There are almost no models for men on how to deal with trauma, stress, or depression. Chris Anderson says it’s time for that to change.
In most of my writing, I usually try to share messages of Hope, Healing & Support. Tragic news, troubling statistics,and gloomy research on the long-term impacts of abuse need to be countered with positive messages. Therefore I consciously choose to share hopeful information and offer concrete suggestions for things we can do either as survivors or supporters of survivors to help people make progress on the healing journey.
However, sometimes in spite of good news we may not be happy or hopeful. For men it is especially important that we be empowered to speak openly about our troubles. Even though we all get overwhelmed at times, we are rarely given permission to talk about our difficulties. Our email inboxes overflow with unanswered messages while challenges at work and home hang heavy on our minds. Worse, triggers are all around us and can push us into darker emotional spaces and sap our resilience. Too often, men shy away from openly talking about these darker feelings, not because we want to, but because we fear the repercussions of seeming “unmanly.”
Men are expected to keep moving and keep our mouths shut, not ask for help when we feel lost or vulnerable. Most men internalize pressure (“never let them see you sweat” as a once common advertisement chastened us).
For men, asking for that support is not easy. “Strong men” are expected to vanquish their fears and conquer their enemies without empathy and compassion. Many men refuse to speak of the harms they’ve suffered for fear of being stigmatized or ridiculed. In certain hyper-masculine cultures, disclosure of any kind of weakness or vulnerability can actually put a man at risk for serious harm. In many communities, when a man does find the courage to ask for help, he is told there are no resources to support him. It can be exponentially more difficult to get help when the perpetrator of harm is female.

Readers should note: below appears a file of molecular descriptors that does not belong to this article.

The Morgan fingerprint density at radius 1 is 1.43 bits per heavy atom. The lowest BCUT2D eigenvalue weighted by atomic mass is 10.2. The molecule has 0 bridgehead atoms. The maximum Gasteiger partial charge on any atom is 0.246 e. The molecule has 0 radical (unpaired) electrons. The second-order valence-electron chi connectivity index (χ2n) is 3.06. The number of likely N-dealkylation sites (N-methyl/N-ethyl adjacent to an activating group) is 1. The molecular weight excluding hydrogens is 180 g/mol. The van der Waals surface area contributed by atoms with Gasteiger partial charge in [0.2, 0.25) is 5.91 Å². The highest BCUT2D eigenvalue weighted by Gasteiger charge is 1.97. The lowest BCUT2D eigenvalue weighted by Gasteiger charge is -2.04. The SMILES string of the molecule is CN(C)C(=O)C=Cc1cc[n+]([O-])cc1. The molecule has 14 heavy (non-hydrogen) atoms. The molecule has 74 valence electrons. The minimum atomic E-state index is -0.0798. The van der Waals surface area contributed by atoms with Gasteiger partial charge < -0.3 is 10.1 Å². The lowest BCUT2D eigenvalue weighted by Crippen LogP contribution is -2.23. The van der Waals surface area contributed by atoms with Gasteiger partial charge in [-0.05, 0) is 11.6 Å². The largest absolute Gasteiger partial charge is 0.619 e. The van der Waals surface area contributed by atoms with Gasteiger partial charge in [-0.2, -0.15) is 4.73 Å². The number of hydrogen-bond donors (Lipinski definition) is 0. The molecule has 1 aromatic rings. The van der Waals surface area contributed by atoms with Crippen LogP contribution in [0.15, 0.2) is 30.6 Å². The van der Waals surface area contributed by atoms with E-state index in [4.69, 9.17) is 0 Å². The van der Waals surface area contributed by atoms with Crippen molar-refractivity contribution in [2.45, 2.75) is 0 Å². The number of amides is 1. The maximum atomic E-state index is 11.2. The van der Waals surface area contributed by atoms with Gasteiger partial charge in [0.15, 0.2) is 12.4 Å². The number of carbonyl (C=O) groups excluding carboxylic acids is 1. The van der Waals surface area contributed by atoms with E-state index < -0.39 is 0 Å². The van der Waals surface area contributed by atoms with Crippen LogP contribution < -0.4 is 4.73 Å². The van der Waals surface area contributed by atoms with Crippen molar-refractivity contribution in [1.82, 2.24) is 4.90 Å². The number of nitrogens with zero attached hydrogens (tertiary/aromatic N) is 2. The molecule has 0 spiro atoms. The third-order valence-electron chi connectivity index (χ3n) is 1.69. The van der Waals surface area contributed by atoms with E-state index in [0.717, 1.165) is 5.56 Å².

The harm caused by abuse and trauma does not discriminate, nor can we in the work to help ALL survivors heal. Trauma and abuse are staggeringly common experiences. The Adverse Childhood Experiences Study has shown that 2/3 of the population reach adulthood having experienced at least one significant form of adverse harm. And a growing wealth of research shows that the changes in the brain caused by abuse and trauma (especially when experienced as children) won’t be overcome by being tougher and stronger, but rather by becoming more connected.
The depression and anxiety borne of trauma and abuse do not give way to strenuous effort; we cannot simply will our way out of these dark places. The man’s mantra to “be tough” is terrible advice that actually increases suffering by keeping us isolated from others who might be vital sources of support. Real healing does not happen in isolation.
Some of us are lucky. We have family and friends who support us, even though it may be hard for us to stay connected sometimes. Some of us also have something that far too few men have – excellent mental health support including great therapists who can help us process these challenges and give us tools to be better able to fight through the dark times. When I am confronted with bouts of depression, I know I will make it through because I’ve lived through these cycles before, and because I have others in my life who help lift me up. However, there are far too many of our brethren in similarly dark places who need help seeing the light.
We cannot continue to accept a paradigm of masculinity that praises silent suffering while stigmatizing those men who courageously seek help. The way out of the darkness requires men to be open, vulnerable, and “unmanly.” Smashing outdated stereotypes won’t be easy, but we have no choice if we want a world with less pain, less trauma, and less abuse. The strongest and the most powerful men I know are NOT those who impose their will on others. Rather, they are open to their pain while remaining connected to the world. That is compassion, and that is a source of real power to which we can all connect.
AP Photo/Jay Janner